“I think it’s way too early to give up on Johnny,” Haslam said. “We certainly haven’t given up on him, and if it’s two years from now and Johnny hasn’t played any or doesn’t have his personal life together, that’s different. But it’s way too early. I think everybody’s way too harsh. He’s an easy guy to pile on and for everybody to give up on.
“Justin clearly needs to mature. I’m not telling you anything I hadn’t told him in the past and hopefully he’ll be able to do that. But we’re fully supportive of Justin. He’s a very gifted athlete and you saw a flash of it in the Indianapolis game. [You] could argue that was maybe the best play we had all year.
“These are young people who come from a variety of different backgrounds that are thrust into the spotlight, that all of a sudden have money in their pocket. Some handle it really well and some face challenges. I think, I can’t speak for the league, we as an organization can do better there, and we’re devoted to doing it.”
Takeaway No. 4: The Browns are going to be smart in free agency
The Browns have the third highest cap space in the NFL, with an estimated $52.4 million to spend.
That means the Browns don’t have to worry about making personal decisions based solely on money — they don’t have to cut someone just to have money to sign someone else — and can resign any of their own free agents that they want to keep.
But that doesn’t mean the Browns will be looking to win the off-season by spending money just because they can. It seems like we have to point this out annually, but the goal here is to win in September through January, not in February and March. Teams like Washington, Miami and Tennessee have been recent “winners” in free agency, but continue to prove that that is not the way to build a successful team.
The best way to use free agency is to build depth and strategically fill in a need that may not be fillable in the upcoming NFL Draft. It’s not meant to be a system where the Browns reward a player for what they did with their previous team by handing them a large sack of cash.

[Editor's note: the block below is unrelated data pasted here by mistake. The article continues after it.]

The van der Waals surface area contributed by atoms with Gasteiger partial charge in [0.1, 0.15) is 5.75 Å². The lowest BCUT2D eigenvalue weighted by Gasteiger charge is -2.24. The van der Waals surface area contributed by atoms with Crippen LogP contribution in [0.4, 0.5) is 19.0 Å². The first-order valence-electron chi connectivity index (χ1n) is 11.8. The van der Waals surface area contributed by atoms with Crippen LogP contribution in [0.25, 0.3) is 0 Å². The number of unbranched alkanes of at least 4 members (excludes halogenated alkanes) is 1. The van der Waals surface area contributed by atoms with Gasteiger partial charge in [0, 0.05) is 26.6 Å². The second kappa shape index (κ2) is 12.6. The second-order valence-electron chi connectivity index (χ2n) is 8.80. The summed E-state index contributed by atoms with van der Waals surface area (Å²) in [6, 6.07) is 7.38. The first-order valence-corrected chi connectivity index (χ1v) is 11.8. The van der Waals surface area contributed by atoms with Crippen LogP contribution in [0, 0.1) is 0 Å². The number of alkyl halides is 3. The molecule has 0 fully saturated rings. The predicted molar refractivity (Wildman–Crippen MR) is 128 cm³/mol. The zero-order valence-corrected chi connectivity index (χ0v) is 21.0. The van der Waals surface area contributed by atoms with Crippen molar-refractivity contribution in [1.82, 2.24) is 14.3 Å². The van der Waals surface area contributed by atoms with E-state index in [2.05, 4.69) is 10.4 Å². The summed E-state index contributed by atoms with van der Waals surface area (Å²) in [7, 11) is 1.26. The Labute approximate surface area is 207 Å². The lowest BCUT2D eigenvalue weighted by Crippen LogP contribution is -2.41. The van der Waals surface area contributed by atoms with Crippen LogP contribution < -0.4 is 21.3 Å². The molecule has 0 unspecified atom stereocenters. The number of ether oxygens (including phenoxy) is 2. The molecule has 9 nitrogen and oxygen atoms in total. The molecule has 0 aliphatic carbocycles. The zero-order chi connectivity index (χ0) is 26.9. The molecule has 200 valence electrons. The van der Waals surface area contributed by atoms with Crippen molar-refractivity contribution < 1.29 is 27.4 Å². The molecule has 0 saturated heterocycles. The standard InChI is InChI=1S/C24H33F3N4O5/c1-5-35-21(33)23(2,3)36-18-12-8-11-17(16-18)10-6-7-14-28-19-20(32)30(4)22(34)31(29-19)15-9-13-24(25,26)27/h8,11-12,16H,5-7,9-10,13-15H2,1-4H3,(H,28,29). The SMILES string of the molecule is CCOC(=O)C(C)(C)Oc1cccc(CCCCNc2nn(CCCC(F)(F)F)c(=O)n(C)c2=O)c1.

“Well, I just think you have to see what your team needs are and who’s available and see what makes sense for your team,” Haslam said. “I think you’ll see us playing less in free agency (this year).”
Takeaway No. 5: The film room situation is the biggest non-story of the year (and it’s only February)
With apologies to friend-of-the-program Mike Burgermeister, the report that team president Alec Scheiner watches film on Monday mornings with Farmer – and just Farmer, despite what Lombardi-puppet Jason La Canfora would want you to believe — is simply not a big deal.
We just don’t see what the big deal is if Scheiner wants to take some time to understand the on-field side of the game. As long as Farmer and Pettine are making the decisions, and outside of one report from a disgruntled ex-employee there is no reason to think otherwise, then we think there are bigger issues to be worried about.
“Yeah, Alec and Ray watch film,” Haslam said. “Unlike what was reported, Alec and Ray watch films after games from. It starts at 6, I don’t know how long it lasts, I don’t watch film with them. I think it was reported that Ray, Alec and I watch film together and that’s not accurate. There were a lot of inaccuracies in there and that was certainly one of them and everybody says, ‘Well, why is the business guy watching film?’ And let me ask you, if you had an opportunity to watch film with Ray on Monday morning, would you do it?
“Alec is a smart guy and one of the most competent guys in pro sports, not just the NFL and he wants to learn more so he sits in there and he’s not critiquing Ray, he’s listening to Ray’s comments.”
We’ve believed the team was heading in the right direction before, only to realize that it was all just a false dawn. (What do you want? We’re Cleveland through and through.) And until the Browns start winning consistently, we can feel optimistic all we want but anything that Haslam, Farmer or Pettine say are just words.
The only difference is, this time those words may actually mean something.